The Famous Five 3
Just too many numbers. All I ask for is originality in sequel titles. Honestly, it would be great if this applied across the industry – I cringe every time I see Taken 2 – but in particular for those titles that contain numbers. Mike Marzuk’s film is, unsurprisingly, the third instalment in the Famous Five series, following the titular group during their holiday at a small seaside village. There’s a pirate, buried treasure and, apparently, the film contains “minor language”, which is not what I expected from a Famous Five film.
Kikaider – The Ultimate Human Robot
A human robot? The oxymoron is too good to pass up. And not just a human robot – the ultimate human robot. Ten Shimoyama’s film follows a robot built with an incomplete “conscience circuit”, which creates an inner conflict between his good and evil impulses. Expect lots of moral ambiguity and heavy-handed metaphors for flawed human morality. After all, this is the ultimate human robot we’re talking about.
Audiences are definitely bored of rich humans featuring in film plots. It’s time to expand, time to explore, time to introduce a new brand of millionaire. The canine kind. This live-action “canine comedy” was picked up by sales agent DeAPlaneta, whose sales manager Gorka Bilbao said “It’s a family film – and that sells well in international – and dog films are a very easy concept”. Going on their overrepresentation at this year’s festival, Bilbao may be on to something. This question is how many ‘dog + ____’ plots are left for the rest of us.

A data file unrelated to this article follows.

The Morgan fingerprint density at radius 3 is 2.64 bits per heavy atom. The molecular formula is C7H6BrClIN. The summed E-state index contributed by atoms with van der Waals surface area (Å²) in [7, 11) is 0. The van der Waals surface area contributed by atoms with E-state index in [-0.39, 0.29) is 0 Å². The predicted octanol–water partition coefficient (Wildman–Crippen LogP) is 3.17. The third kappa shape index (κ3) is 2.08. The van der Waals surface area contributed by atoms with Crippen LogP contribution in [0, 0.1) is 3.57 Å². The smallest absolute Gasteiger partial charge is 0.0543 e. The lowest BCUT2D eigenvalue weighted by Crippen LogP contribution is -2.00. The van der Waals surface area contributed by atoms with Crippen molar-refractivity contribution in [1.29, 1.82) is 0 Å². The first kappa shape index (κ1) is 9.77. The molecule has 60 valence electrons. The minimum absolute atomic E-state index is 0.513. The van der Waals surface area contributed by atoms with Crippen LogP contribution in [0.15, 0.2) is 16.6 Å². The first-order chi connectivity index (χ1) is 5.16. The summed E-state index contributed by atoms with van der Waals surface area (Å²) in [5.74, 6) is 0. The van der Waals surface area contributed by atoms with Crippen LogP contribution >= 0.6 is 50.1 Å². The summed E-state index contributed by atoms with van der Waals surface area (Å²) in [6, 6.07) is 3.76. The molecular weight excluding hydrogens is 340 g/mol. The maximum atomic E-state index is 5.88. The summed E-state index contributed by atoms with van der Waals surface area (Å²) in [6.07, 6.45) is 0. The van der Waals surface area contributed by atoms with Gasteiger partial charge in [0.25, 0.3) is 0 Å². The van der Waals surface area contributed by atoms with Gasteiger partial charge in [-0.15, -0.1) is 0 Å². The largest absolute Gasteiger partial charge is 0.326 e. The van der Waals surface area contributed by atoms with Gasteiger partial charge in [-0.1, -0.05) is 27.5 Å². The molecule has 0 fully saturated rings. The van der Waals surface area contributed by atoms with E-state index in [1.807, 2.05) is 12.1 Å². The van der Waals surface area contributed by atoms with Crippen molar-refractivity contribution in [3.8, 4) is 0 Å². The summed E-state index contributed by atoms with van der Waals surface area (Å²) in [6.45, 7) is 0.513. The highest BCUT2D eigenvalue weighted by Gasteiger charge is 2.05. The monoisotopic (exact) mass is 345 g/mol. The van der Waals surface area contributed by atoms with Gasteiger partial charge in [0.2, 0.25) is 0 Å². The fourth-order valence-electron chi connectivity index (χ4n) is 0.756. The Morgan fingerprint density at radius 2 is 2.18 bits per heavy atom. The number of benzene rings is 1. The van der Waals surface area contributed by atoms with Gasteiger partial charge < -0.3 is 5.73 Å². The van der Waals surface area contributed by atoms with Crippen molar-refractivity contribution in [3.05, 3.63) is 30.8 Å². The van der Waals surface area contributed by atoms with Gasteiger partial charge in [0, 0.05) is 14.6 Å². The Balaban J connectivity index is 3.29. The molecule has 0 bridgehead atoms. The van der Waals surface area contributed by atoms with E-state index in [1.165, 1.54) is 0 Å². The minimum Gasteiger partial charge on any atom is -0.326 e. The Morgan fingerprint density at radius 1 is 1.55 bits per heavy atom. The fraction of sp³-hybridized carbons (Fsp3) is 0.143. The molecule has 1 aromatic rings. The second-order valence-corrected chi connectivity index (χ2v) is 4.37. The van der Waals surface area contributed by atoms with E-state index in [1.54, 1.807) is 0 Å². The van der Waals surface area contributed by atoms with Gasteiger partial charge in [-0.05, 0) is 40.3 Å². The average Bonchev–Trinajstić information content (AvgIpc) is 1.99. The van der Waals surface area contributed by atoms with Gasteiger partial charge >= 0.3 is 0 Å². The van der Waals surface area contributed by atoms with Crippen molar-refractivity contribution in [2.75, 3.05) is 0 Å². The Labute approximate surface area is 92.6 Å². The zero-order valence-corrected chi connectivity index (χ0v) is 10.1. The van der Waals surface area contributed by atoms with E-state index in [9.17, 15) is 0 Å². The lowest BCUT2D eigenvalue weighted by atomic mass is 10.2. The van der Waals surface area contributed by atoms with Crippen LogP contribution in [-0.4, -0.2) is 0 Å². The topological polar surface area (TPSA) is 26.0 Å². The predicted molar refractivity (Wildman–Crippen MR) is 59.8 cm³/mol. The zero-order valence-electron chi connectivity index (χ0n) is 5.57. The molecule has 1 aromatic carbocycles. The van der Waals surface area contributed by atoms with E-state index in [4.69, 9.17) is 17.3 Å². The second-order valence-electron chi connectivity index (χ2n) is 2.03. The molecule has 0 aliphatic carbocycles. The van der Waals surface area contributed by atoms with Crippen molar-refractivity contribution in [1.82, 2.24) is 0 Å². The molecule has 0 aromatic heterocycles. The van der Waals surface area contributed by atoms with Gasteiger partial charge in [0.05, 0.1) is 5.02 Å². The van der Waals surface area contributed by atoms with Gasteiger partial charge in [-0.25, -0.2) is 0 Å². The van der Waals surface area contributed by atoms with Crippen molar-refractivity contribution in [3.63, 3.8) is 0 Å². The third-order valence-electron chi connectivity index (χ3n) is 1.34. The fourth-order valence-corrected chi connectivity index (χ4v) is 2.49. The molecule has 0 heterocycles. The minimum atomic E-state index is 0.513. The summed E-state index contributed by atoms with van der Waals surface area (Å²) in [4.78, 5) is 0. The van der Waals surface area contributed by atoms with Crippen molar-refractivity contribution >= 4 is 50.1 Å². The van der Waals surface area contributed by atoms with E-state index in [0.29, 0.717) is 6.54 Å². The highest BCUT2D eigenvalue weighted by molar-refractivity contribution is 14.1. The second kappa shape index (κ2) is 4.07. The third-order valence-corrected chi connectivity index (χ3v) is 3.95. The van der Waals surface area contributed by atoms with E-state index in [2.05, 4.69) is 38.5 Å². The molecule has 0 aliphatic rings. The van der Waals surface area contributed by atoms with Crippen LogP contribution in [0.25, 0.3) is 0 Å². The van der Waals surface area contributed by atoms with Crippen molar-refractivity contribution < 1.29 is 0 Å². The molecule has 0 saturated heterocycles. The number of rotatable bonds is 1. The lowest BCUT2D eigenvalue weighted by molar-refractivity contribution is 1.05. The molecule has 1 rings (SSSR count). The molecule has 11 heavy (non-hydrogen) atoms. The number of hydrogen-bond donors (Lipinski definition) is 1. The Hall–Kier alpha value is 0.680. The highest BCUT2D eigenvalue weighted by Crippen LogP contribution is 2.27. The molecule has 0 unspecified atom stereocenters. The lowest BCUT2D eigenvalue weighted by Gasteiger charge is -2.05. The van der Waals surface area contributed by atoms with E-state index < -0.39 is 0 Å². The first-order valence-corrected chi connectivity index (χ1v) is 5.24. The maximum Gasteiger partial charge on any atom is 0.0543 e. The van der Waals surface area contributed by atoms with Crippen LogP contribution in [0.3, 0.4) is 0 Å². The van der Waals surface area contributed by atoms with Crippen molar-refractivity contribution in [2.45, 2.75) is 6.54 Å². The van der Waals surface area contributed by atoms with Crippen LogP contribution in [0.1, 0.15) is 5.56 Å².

A loner’s deadly stare allows him to control minds, rob banks and save the day. This Japanese film from Hideo Nakata is a remake of the 2010 South Korean film Haunters. Why not call the new one Haunterz? Psychicz? Supernaturalz? Aren’t we judging the morality of mind control a little too readily here? And is there more than one monster? These are the questions.
Following the relative box office success of Fading Gigolo, perhaps there’s hope for Ismail Saidi’s Moroccan Gigolos. It follows three men who are “willing to do anything to reach their dream” of opening a sandwich shop in the heart of Brussels, including prostitution. Apparently this gets them into “various funny situations”. We may have to be the judge of that, although if the poster is anything to go by, things are looking grim.
Out of Inferno 3D
This Chinese action film from directors Oxide Pang Chun and Danny Pang sounds like The Raid plus a fire – a fire breaks out in a busy commercial tower, and a “gaggle of fire fighters with an indestructible enthusiasm are going to save lives”. Let the puntastic reviews begin – the Hollywood Reporter’s Clarence Tsui has already made used the words “fiery” and “scorching” to describe the film. It’s downhill from here.
Paranormal Bad Trip 3D
I’ve always gotten a peculiar joy out the translation of The Hangover into French – it’s quite simply known as Very Bad Trip. Not Very Bad Trip in French, just…. Very Bad Trip. So I was really hoping for a sort of “wolf pack meets the supernatural” with this title. What do you know? Frederic Grousset’s film tells the story of three friends celebrating a bachelor party, whose “crazy night turns into a nightmare when they crash into a young bride. Against all odds this accident will unleash the forces of evil”. If ever I need a lesson in being careful what I wished for, this is it. Oh, and it’s a found footage film. Lucky me.